In the Raw: The Secret of Raw Living Vegetarian Food
1. Embryo Bud (Sprouts)
The first secret of raw food is the embryo bud. This is where grain starts
its life. The milling process eliminates this embryo bud, which makes a huge difference. For example, brown rice is whole rice with hulls (husks) still attached; when stripped of hulls and embryo buds, it becomes white rice. When steeped in water, brown rice produces buds; white rice just rots -- proof that it's life is gone. White rice contains only 5% of the fiber, vitamins, minerals and other nutrients of brown rice. That's because 66% of vitamins and minerals are in the embryo bud, 29% in the hulls. It's little wonder that the Chinese characters for "white rice" contain part of the character for "waste." To intake living nature, we need to eat whole grain.
Animals maintain life when they eat other organisms, either plants or other animals. They mostly can't make nutritive substances on their own. Plants can make nutrients, such as glucose, protein, and vitamins, by photosynthesis. When they spread their leaves toward the sun, the chlorophyll that colors them green absorbs solar energy and produces glucose from water and carbon dioxide -- an economic method of nutrition productivity.
Chlorophyll bears a striking chemical similarity to hemoglobin, the vital component of blood. Chlorophyll's phorphyrin structure has magnesium as its central metallic element; hemoglobin has iron. When an animal eats grass, a metathesis occurs in its intestinal villi, transforming a large amount of magnesium into iron. Metathesizing chlorophyll creates increased hemoglobin in the blood, which is why vegetarian animals can maintain life by eating only green grass. That's also why some people call chlorophyll "green blood."
Chlorophyll makes fresh, clean blood, and helps revive damaged cells, limits cancer cell growth and virus occurrence, and functions as an anti-allergen. In green photodynamic therapy (PDT), chlorophyll reduces side-effects and increases the effectiveness of standard PDT, a therapy which kills cancer cells with light.
According to a 1999 study by the Eighth Asia Nutrition Study Board, chlorophyll also helps prevent cancer by defending against harmful variations in meat produced by cooking. But chlorophyll is also easily damaged by heat -- you'll notice that steamed vegetables produce greenish liquid, which contain the dissolved chlorophyll. That's why it's better to eat green vegetables raw.
Enzymes participate in all processes of life: birth and death, growth and maintenance. They are the catalytic elements that accelerate chemical reactions by 108 to 1011 times. Some laundry detergents contain enzymes to accelerate the dissolution of proteins and removal of dirt.
No matter how much good food we eat, the food can't become part of our bodies without enzymes. Protein, for example, is too large to pass through our blood vessels alone; enzymes must first dissolve it into molecularly-miniscule amino acid. Enzymes also produce necessary substances, dissolve unnecessary substances, and help eliminate harmful ones from the body.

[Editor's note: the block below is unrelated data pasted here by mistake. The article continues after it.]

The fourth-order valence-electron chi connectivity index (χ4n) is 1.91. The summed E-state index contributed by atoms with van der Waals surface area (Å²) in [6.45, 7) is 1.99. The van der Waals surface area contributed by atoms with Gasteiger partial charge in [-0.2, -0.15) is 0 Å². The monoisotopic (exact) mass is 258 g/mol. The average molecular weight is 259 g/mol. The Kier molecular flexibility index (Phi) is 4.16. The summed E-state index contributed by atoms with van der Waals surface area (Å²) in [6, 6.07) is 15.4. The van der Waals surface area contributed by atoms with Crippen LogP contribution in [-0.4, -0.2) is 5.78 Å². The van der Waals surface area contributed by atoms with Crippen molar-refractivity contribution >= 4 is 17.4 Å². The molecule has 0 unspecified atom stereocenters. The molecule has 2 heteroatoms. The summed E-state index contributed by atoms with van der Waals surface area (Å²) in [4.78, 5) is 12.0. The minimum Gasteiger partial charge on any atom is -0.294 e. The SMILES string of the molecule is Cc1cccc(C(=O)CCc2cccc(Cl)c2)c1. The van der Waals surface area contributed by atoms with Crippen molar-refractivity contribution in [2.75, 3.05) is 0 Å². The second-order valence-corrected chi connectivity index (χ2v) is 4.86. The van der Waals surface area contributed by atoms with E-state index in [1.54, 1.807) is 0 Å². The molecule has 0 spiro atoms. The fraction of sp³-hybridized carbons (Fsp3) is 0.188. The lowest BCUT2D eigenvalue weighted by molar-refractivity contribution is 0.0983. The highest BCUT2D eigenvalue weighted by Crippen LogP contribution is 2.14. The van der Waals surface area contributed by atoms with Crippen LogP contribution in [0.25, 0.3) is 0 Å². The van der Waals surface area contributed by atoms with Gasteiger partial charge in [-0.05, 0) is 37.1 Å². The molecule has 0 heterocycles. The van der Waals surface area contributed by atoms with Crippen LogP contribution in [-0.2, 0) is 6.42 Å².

As we get older, enzymes decrease their production. That's why elders often have more difficulty digesting food than younger people do. For digestive problems, we generally take peptic medicines that contain enzymes, such as amylase that dissolves rice starches, proteolytic enzyme, and fatty lipolytic enzyme.
As stress and environmental pollution increase, so does our need for enzymes. Since cooking and processing food destroys enzymes, you can see why modern urban people with busy lives often lack sufficient enzymes in their diet, and often suffer from digestion, stressed bodies, accelerated aging, and diseases.
Enzymes also need vitamins and minerals to function properly, and these are also damaged and destroyed by cooking. Raw food supplies the enzymes, vitamins, and minerals you need.
4. Dietary Fiber
In the past, food-processing techniques focused on eliminating fiber, considering it unnecessary and difficult to digest. Now, fiber is recognized as useful in preventing and treating such ailments as diabetes, obesity, and cancer.
A British scholar first addressed the importance of dietary fiber after realizing that the English suffer a higher incidence of colon cancer than Africans do. He noted that an English person's average daily stool quantity was 110 grams, and it took 45 to 60 hours for the excretion to pass through their colons. In contrast, Africans had average daily stool quantity of 200 grams for urban dwellers, 300 grams for rural people, and their stool took 30 to 40 hours to pass through their colons. He found that saprogenous bacillus existed largely in English stool, while African stool contained more beneficial bacteria. The reason: the Africans' greater amount of vegetable intake gave them more fiber, which reduced their chances of colon cancer.